Legal experts offered a variety of predictions Thursday on whether the US Supreme Court is poised to overturn Roe v. Wade, the landmark 1973 decision establishing a woman’s constitutional right to get an abortion.
At least five and maybe six of the justices on the nine-member court are “ready to overturn Roe and its legacy,” said Mark Tushnet, an emeritus Harvard Law School professor. “I think it was clear with the appointment of Justice [Amy Coney] Barrett that there was a firm majority to repudiate the court’s abortion-related jurisprudence.”
But other experts were less sure of how the high court will rule or suggested it would move incrementally, rather than make a sweeping move.
The Supreme Court generated headlines when, in a provisional ruling late Wednesday, it refused to block a Texas law barring most abortions. The case continues in the lower federal courts.
But the ruling set the stage for a showdown in the court’s next term, which starts next month, when the court will decide whether Roe v. Wade should be overruled in a case from Mississippi concerning a state law banning most abortions after 15 weeks that has been blocked by lower courts.
Tushnet said the 5-4 Texas decision increases the probability that in the Mississippi case, five of the justices “will be willing to say, ‘Let’s just overrule Roe v. Wade.’ ”
“If they go down that path, which I think is likely, they will expressly overturn the whole thing,” he said.
Harvard Law Professor Michael Klarman said, “I don’t know the answer and nobody can be super-confident. My best guess is there are not five votes to flat-out overturn Roe v. Wade.”
At the same time, he said, “That doesn’t mean they’re not prepared to gut it” or “drain it of most of its meaning.”
One way, he said, would be if the court shortened the time period women have a right to get an abortion.
“The main point from their perspective is to avoid a headline saying ‘Supreme Court repudiates 50-year-old precedent,’ ” he said.
If Roe v. Wade were to be overturned, it would create intense controversy, he noted.
“If they ever do say that, there’s just going to be an explosion in the country,” he said. “There’s no reason to think the country is going to tolerate it.”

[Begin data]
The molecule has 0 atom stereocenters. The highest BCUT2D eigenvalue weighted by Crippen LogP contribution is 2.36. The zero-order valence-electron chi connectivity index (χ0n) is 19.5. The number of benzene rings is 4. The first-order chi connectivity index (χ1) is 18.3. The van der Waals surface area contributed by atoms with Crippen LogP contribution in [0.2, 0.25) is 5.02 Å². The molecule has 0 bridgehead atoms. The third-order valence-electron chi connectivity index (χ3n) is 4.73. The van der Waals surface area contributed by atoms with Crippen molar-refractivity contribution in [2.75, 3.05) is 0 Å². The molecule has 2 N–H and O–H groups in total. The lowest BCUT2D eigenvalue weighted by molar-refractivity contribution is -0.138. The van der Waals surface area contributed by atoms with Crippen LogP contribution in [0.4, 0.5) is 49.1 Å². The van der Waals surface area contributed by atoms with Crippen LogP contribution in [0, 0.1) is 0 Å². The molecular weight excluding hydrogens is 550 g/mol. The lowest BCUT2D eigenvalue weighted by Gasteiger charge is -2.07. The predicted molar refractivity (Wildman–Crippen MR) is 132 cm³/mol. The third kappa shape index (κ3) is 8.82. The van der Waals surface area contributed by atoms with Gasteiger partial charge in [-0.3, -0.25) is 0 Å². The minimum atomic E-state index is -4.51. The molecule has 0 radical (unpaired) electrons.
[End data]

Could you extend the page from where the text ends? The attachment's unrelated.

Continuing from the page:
Mary Ziegler, a Florida State University law professor who is the author of “Abortion and the Law in America,” also thought the court wasn’t likely to simply toss out Roe v. Wade.
“We may be talking a series of decisions, rather than just one,” said Ziegler, who will be a visiting professor at Harvard Law in the spring.
She said the court, “even in the order from Texas yesterday seemed concerned about a possible political backlash.”
“Proceeding more gradually and making the case to the public might make more sense than doing things in one fell swoop,” she said. “The court knows the public is watching.”
The court has shifted to the right in recent years, with three members appointed by Republican Donald Trump, who had vowed to name justices prepared to overrule Roe v. Wade. One of the justices, Barrett, replaced Ruth Bader Ginsburg, who viewed access to abortion as essential to women’s autonomy and equality. Another justice, Brett M. Kavanaugh, replaced Anthony M. Kennedy, a cautious supporter of abortion rights. (The third justice, Neil Gorsuch, replaced the conservative Antonin Scalia.)
Ziegler said Barrett and Kavanaugh know that they were “selected in part because they were expected to rule a certain way on abortion,” but at the same time they also “must know how they handle these cases will define their legacy as jurists.”
Suffolk University Law School Professor Renée Landers said, “It’s hard to say what the ultimate outcome would be.”
She said the court’s action in the Texas case, in letting the Texas law go forward before legal issues around it were resolved, was “highly unusual and disappointing.”
“If the justices were all to vote their personal opinion about whether abortion should be illegal or whether the Constitution should prevent states from prohibiting abortion, then you would have to say Roe v. Wade is on thin ice,” she said.
On the other hand, she said, the justices would have to discard five decades of precedent.
“It’s hard to know what they will do because now Roe v. Wade has been precedent for almost 50 years now, right? To change a precedent of that long standing, around which people have organized and relied upon, is a big thing for the court to do and is very rarely done unless there’s a good reason for it,” she said.
Chief Justice John Roberts, she said, “seems to believe in precedent and that the credibility of the court depends on its not being perceived as putting its finger to the political winds and making a decision on that basis.”
Material from Globe wire services was used in this report.
Martin Finucane can be reached at email@example.com.